Although Computer-Assisted Qualitative Data Analysis (CAQDAS) and qualitative software are a recent development, the arrival of word processors with text retrieval and handling capacities was the background for the development of specialist qualitative software packages. Professional QDA software at work.
While some early experimenters began developing their own software for particular qualitative applications almost as soon as they had assembled their first DIY personal computer, the main impetus came from academic seminars including social researchers and computing enthusiasts during the early 1980s.
Qualitative software did not, however, remain an interest only for those in ‘pure’ academic disciplines. From the first it gained substantial use in applied research. It offered to address the needs of researchers working under the pressure of short-term ‘soft money’ contracts and yet who retained an enthusiasm for the intrinsic interest of qualitative data. Another major use was in market research, where the focus group approach continues to represent a distinct branch of the field.
Choosing the right qualitative software package can be daunting task, but the optimal choice influences directly the relationship of qualitative software and secondary analysis of archived qualitative data.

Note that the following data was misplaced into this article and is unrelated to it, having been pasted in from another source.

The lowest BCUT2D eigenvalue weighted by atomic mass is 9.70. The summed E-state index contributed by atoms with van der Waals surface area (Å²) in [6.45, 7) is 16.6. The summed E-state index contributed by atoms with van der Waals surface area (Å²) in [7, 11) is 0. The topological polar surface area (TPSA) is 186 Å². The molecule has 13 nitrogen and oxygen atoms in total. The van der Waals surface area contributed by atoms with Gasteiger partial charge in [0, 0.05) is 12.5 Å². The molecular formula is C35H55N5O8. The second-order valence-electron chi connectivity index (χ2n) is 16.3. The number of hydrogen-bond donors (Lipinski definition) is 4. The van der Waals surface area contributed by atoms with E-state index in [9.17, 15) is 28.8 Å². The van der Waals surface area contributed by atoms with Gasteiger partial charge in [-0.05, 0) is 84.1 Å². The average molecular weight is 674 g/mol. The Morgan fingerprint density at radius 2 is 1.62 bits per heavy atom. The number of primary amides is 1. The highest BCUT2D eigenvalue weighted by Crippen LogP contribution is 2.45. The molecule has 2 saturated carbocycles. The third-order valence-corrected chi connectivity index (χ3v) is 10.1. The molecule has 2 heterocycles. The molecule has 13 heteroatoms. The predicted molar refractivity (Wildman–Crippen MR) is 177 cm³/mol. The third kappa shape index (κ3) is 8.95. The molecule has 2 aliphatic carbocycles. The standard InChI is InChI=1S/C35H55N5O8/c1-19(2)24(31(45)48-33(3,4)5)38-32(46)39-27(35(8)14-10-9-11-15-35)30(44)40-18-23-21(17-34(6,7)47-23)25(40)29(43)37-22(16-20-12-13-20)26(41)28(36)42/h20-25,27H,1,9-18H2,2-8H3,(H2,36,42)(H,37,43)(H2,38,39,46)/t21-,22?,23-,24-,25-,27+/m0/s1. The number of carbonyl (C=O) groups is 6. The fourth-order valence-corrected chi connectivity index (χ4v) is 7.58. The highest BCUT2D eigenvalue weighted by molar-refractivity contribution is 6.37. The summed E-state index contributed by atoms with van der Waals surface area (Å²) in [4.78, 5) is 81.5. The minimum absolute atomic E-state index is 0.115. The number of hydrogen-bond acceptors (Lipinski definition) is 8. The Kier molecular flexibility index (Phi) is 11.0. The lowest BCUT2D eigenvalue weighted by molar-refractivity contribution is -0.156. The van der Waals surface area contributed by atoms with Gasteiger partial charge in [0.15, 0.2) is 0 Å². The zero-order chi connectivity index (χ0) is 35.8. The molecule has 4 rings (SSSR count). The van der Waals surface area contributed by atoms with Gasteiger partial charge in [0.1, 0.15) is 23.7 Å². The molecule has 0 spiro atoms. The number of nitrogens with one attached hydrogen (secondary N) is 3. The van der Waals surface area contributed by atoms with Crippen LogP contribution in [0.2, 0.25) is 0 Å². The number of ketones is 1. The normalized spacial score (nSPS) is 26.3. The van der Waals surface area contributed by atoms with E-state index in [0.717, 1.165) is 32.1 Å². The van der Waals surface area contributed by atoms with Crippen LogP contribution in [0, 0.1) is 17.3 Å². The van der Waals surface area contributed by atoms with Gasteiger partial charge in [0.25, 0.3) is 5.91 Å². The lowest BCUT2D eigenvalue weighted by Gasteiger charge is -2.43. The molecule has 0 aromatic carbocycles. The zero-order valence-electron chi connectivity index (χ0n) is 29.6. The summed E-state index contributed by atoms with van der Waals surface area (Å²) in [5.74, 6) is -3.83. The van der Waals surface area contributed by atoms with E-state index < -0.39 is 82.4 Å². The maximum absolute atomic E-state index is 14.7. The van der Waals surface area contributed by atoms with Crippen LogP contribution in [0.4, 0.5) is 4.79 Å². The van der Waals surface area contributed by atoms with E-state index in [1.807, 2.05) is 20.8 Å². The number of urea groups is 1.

The learning curve can be steep and the workload for researchers is not infrequently a heavy one. Researchers design and often carry out entire research project in a short time-span, so they are under considerable pressure to develop ideas quickly. The right choice of qualitative software can help or hinder, make or break the schedule of a given project.
As experienced researchers know, no software program will do the data analysis for you. While some researchers might welcome that invention, skeptical researchers worry that qualitative software will be used to impose rigidity, to imitate quantitative analysis techniques or to oversimplify complex social processes. Advanced technology has brought us excellent innovations in the ability of software to organize and audit qualitative analysis, paving the way for researchers to collaborate, replicate, and convince the skeptics of the importance of thorough qualitative research to understanding society.
Researchers welcome the opportunity to engage in the creativity and intellectual demands of doing social research. Qualitative Analysis is more challenging than quantitative in many ways but it is also that much more rewarding when you complete your study or write your report.
Methods of doing social research are continually advancing. So are developments in qualitative software: New developments in information technology enable complex analyzes to be carried out on a personal computer. Laptop computers and computer assisted telephone interviewing change fundamentally the way in which surveys are done. New statistical techniques are being developed which are better suited to the kinds of data which social researchers generally deal with.